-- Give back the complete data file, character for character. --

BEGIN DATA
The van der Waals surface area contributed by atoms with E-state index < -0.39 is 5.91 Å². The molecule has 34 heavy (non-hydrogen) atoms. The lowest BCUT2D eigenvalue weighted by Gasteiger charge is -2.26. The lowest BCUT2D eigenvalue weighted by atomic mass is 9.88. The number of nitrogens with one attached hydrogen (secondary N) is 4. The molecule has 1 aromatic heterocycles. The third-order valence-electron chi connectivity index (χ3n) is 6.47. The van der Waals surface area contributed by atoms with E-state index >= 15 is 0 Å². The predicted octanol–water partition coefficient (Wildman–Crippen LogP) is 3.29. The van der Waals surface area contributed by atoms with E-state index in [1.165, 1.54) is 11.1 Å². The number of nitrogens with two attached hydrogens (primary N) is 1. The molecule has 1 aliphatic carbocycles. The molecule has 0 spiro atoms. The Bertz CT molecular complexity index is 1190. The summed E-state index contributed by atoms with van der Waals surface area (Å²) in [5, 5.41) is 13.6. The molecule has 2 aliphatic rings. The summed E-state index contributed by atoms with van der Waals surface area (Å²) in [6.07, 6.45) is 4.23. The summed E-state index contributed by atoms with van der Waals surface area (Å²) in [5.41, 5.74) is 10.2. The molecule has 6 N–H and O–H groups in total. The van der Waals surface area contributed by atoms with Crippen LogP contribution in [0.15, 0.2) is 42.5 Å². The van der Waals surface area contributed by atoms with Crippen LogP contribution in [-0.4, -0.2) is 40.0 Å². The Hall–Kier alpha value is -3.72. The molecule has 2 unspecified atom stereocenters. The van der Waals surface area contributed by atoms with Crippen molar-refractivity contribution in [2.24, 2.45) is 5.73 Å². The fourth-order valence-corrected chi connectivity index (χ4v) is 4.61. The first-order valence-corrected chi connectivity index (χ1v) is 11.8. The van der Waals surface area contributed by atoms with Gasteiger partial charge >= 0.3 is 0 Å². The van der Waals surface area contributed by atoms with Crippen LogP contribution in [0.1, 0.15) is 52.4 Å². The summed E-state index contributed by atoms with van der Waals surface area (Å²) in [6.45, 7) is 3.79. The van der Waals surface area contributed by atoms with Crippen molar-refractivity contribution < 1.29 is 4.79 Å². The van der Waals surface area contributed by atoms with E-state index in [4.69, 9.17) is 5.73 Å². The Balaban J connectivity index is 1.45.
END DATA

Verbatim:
The van der Waals surface area contributed by atoms with E-state index < -0.39 is 5.91 Å². The molecule has 34 heavy (non-hydrogen) atoms. The lowest BCUT2D eigenvalue weighted by Gasteiger charge is -2.26. The lowest BCUT2D eigenvalue weighted by atomic mass is 9.88. The number of nitrogens with one attached hydrogen (secondary N) is 4. The molecule has 1 aromatic heterocycles. The third-order valence-electron chi connectivity index (χ3n) is 6.47. The van der Waals surface area contributed by atoms with E-state index >= 15 is 0 Å². The predicted octanol–water partition coefficient (Wildman–Crippen LogP) is 3.29. The van der Waals surface area contributed by atoms with E-state index in [1.165, 1.54) is 11.1 Å². The number of nitrogens with two attached hydrogens (primary N) is 1. The molecule has 1 aliphatic carbocycles. The molecule has 0 spiro atoms. The Bertz CT molecular complexity index is 1190. The summed E-state index contributed by atoms with van der Waals surface area (Å²) in [5, 5.41) is 13.6. The molecule has 2 aliphatic rings. The summed E-state index contributed by atoms with van der Waals surface area (Å²) in [6.07, 6.45) is 4.23. The summed E-state index contributed by atoms with van der Waals surface area (Å²) in [5.41, 5.74) is 10.2. The molecule has 6 N–H and O–H groups in total. The van der Waals surface area contributed by atoms with Crippen LogP contribution in [0.15, 0.2) is 42.5 Å². The van der Waals surface area contributed by atoms with Crippen LogP contribution in [-0.4, -0.2) is 40.0 Å². The Hall–Kier alpha value is -3.72. The molecule has 2 unspecified atom stereocenters. The van der Waals surface area contributed by atoms with Crippen molar-refractivity contribution in [2.24, 2.45) is 5.73 Å². The fourth-order valence-corrected chi connectivity index (χ4v) is 4.61. The first-order valence-corrected chi connectivity index (χ1v) is 11.8. The van der Waals surface area contributed by atoms with Gasteiger partial charge >= 0.3 is 0 Å². The van der Waals surface area contributed by atoms with Crippen LogP contribution in [0.1, 0.15) is 52.4 Å². The summed E-state index contributed by atoms with van der Waals surface area (Å²) in [6.45, 7) is 3.79. The van der Waals surface area contributed by atoms with Crippen molar-refractivity contribution < 1.29 is 4.79 Å². The van der Waals surface area contributed by atoms with E-state index in [4.69, 9.17) is 5.73 Å². The Balaban J connectivity index is 1.45.